Despite an aggressive push by the U.S. government to increase the number of Americans studying abroad in Latin America, Mexico has fallen out of student favor because of crime and drug violence.
Once the most popular Latin American destination for students, the country now trails behind Costa Rica, Argentina and Brazil.
According to the Institute of International Education, 8,360 Americans studied in Mexico in the 2000-2001 academic year. That dropped more than 50 percent to 3,815 by the 2011-2012 school year — the most recent figures available.
Though the country has a bad rap, there are limited crime statistics available to support the concern. The Forum on Education Abroad has a critical incident database to monitor the numbers of crimes committed against students while they study abroad. Their database is currently limited (10 percent of students overseas), but they only had three incidents of crime on record for Mexico.
Still, the blaring headlines from Mexico about drug violence and cartel killings are making students think twice about heading south of the border.
The drop off for Mexico “is in part because of bad publicity,” said Natalie Mello, Vice President of The Forum on Education Abroad. “It will take awhile for the programs to reestablish again and to get students interested in going back.”
Some schools, like Fordham University in the Bronx, have been able to continue their programs.
“Safety and stability for the students is paramount. We haven’t had any problems” said Ronald Mendez-Clark, director of Fordham’s study abroad programs. “The media carries news about certain parts of Mexico and that affects people’s ability to make distinctions about certain parts of mexico.”
Fordham’s Professor Oswaldo Hugo Benevides has been teaching abroad in Puebla, Mexico, for many years. This summer he will return to the town which is located two hours from Mexico City.
“Close friends of mine are shocked or scared I’m going to Mexico City,” the director of the Latin American and Latino Studies Program said. “They’ll say, ‘why are you going to this extremely dangerous place?’ and I say ‘because it’s not extremely dangerous.’”
Other universities are making more of a conscious push to reinvigorate student interest in Mexico, as is the US government. Both Secretary of State John Kerry and former Department of Homeland Security Secretary Janet Napolitano, who heads the 10-campus University of California system, were in Mexico Wednesday to promote research and student exchange between the two countries.
Napolitano said she wants to increase exchanges between University of California campuses and Mexican universities at all levels, from undergraduates to faculty and researchers. Of 233,000 students in the UC system, only about 40 study in Mexico each year, while about 1,900 Mexicans were at UC schools last year.
Student exchanges would help correct misperceptions on both sides of the border that Mexico is dangerous and that the United States is unfriendly to Mexicans, Napolitano said.
“The best way to change that is to have an actual experience,” she said. “There has to be marketing on both sides of the border if we’re going to make this work.”
Kerry announced the new goal of launching a bilateral forum for higher education, innovation and research. President Barack Obama’s new higher education exchange initiative aims to have 100,000 U.S. studentsstudying in Latin America and 100,000 from the region studying in the U.S. by 2020. A similar program in Mexico, “Proyecta,” has the goal of sending 100,000 Mexican students a year to the U.S. by 2018. Just over 14,000 Mexicans study there today.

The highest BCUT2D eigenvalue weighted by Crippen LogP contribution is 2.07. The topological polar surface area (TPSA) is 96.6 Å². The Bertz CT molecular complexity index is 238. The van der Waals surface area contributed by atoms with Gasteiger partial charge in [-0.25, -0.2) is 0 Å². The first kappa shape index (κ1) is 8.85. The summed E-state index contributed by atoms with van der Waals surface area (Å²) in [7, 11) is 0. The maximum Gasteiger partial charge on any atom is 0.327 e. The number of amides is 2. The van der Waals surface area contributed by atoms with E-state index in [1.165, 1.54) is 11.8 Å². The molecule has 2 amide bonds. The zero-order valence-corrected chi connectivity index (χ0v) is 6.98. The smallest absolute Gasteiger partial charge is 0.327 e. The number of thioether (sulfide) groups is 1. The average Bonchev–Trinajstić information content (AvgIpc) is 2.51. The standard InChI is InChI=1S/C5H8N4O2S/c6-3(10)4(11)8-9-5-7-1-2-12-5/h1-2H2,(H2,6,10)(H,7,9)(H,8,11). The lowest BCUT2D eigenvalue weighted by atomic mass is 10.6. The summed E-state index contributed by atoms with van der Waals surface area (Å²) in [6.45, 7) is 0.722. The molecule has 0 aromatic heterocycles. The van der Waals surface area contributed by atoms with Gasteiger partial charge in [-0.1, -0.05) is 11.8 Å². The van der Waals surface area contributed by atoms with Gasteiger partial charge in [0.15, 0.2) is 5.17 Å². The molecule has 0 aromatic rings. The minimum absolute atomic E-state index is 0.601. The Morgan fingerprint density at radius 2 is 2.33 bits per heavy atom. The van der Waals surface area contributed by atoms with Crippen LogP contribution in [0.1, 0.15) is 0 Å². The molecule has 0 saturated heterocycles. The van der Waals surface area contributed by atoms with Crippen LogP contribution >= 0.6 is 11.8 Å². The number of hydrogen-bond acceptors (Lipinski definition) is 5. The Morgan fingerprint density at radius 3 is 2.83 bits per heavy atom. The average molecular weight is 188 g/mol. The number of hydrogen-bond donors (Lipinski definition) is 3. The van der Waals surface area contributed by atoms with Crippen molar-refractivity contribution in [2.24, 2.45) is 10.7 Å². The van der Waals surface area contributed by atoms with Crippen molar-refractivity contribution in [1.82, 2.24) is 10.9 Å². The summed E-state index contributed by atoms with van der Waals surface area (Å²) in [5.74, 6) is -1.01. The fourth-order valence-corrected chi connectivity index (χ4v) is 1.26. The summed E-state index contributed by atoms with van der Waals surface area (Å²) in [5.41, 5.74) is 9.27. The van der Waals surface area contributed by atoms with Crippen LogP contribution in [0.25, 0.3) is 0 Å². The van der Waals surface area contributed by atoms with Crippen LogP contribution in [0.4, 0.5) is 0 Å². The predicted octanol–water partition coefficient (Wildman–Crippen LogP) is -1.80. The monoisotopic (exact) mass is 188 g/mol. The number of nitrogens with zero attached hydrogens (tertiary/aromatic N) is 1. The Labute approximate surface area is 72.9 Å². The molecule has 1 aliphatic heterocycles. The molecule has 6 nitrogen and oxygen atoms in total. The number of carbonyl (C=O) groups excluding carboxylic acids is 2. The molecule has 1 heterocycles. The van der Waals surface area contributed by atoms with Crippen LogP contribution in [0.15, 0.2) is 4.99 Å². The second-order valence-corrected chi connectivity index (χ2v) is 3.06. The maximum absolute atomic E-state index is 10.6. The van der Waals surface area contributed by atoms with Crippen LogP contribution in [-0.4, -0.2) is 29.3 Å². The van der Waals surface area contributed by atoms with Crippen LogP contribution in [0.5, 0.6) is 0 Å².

“I’m convinced this is a way to strengthen our ties,” Kerry said.
Mexico was once the top location for U.S. students studying in Latin America, with so many economic and familial ties between the two neighbors. But the numbers have dropped with the spike in drug violence, especially during the stepped-up attacks on cartels by the administration of President Felipe Calderon, who left office in 2012. He served at the same time Napolitano was in charge of homeland security for the U.S., which openly supported Calderon’s strategy.
“Once (the exchanges) are delayed or stopped, institutions set up affiliations and programs elsewhere, having longer term consequences for the numbers,” said Shannon O’Neill, senior fellow at the New York-based Council on Foreign Relations. “So even if violence wanes, it can be hard for the numbers to rebound.”
Current Mexican President Enrique Pena Nieto argues that violence is down, but several hot spots around the country belie his depiction, including western Michoacan state, the state of Tamaulipas bordering Texas and both Morelos and Mexico state surrounding Mexico City.
Today, laid-back Costa Rica is the No. 1 pick of U.S. students, with nearly 8,000 Americans. The increase in students there can also be attributed to the U.S. emphasis on environmental studies, with Costa Rica’s rainforests and national conservation programs, Goodman said.
In a document describing the “Proyecta” plan, the Mexican government acknowledges that the perception of insecurity has inhibited U.S. students. It also cites a lack of English speakers in Mexico and Spanish speakers in the U.S. as obstacles, and says most Americans know nothing about educational opportunities in their neighboring country to the south.
Allan Goodman, president of the Institute of International Education, said both countries would benefit from increased exchanges, especially given the number of Americans now of Mexican origin.
“To have Americans growing up and know nothing about our Spanish-speaking citizens … means that our education is incomplete,” he said. “Knowing Mexico to me is as important as taking another course in economics.”
The Associated Press contributed to this report.
Soni Sangha is a freelance writer based in New York City.
- Soni Sangha/Fox News Latino